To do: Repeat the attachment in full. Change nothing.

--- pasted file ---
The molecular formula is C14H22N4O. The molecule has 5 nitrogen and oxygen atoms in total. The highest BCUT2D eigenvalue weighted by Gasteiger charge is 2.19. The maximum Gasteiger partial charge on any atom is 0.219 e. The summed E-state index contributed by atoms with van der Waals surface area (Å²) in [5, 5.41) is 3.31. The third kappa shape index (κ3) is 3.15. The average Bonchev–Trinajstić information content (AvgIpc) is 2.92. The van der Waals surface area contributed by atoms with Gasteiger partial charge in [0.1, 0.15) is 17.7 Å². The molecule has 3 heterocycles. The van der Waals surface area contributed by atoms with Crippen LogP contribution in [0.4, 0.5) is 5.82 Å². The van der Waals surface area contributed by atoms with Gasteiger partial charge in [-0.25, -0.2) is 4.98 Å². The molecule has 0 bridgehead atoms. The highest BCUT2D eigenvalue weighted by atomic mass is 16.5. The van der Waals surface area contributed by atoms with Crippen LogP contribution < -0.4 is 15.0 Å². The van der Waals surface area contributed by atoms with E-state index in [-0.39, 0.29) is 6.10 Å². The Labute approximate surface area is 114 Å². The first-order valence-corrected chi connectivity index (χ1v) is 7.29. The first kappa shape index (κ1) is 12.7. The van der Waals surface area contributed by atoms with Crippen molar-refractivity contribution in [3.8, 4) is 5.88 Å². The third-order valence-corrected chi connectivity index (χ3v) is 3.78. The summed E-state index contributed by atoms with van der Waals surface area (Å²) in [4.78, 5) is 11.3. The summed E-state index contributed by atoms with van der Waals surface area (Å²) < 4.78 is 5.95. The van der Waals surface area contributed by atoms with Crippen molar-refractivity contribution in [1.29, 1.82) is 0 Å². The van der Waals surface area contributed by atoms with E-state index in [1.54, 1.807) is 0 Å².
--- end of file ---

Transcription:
The molecular formula is C14H22N4O. The molecule has 5 nitrogen and oxygen atoms in total. The highest BCUT2D eigenvalue weighted by Gasteiger charge is 2.19. The maximum Gasteiger partial charge on any atom is 0.219 e. The summed E-state index contributed by atoms with van der Waals surface area (Å²) in [5, 5.41) is 3.31. The third kappa shape index (κ3) is 3.15. The average Bonchev–Trinajstić information content (AvgIpc) is 2.92. The van der Waals surface area contributed by atoms with Gasteiger partial charge in [0.1, 0.15) is 17.7 Å². The molecule has 3 heterocycles. The van der Waals surface area contributed by atoms with Crippen LogP contribution in [0.4, 0.5) is 5.82 Å². The van der Waals surface area contributed by atoms with Gasteiger partial charge in [-0.25, -0.2) is 4.98 Å². The molecule has 0 bridgehead atoms. The highest BCUT2D eigenvalue weighted by atomic mass is 16.5. The van der Waals surface area contributed by atoms with Crippen LogP contribution < -0.4 is 15.0 Å². The van der Waals surface area contributed by atoms with E-state index in [-0.39, 0.29) is 6.10 Å². The Labute approximate surface area is 114 Å². The first-order valence-corrected chi connectivity index (χ1v) is 7.29. The first kappa shape index (κ1) is 12.7. The van der Waals surface area contributed by atoms with Crippen molar-refractivity contribution in [3.8, 4) is 5.88 Å². The third-order valence-corrected chi connectivity index (χ3v) is 3.78. The summed E-state index contributed by atoms with van der Waals surface area (Å²) in [4.78, 5) is 11.3. The summed E-state index contributed by atoms with van der Waals surface area (Å²) < 4.78 is 5.95. The van der Waals surface area contributed by atoms with Crippen molar-refractivity contribution in [1.29, 1.82) is 0 Å². The van der Waals surface area contributed by atoms with E-state index in [1.54, 1.807) is 0 Å².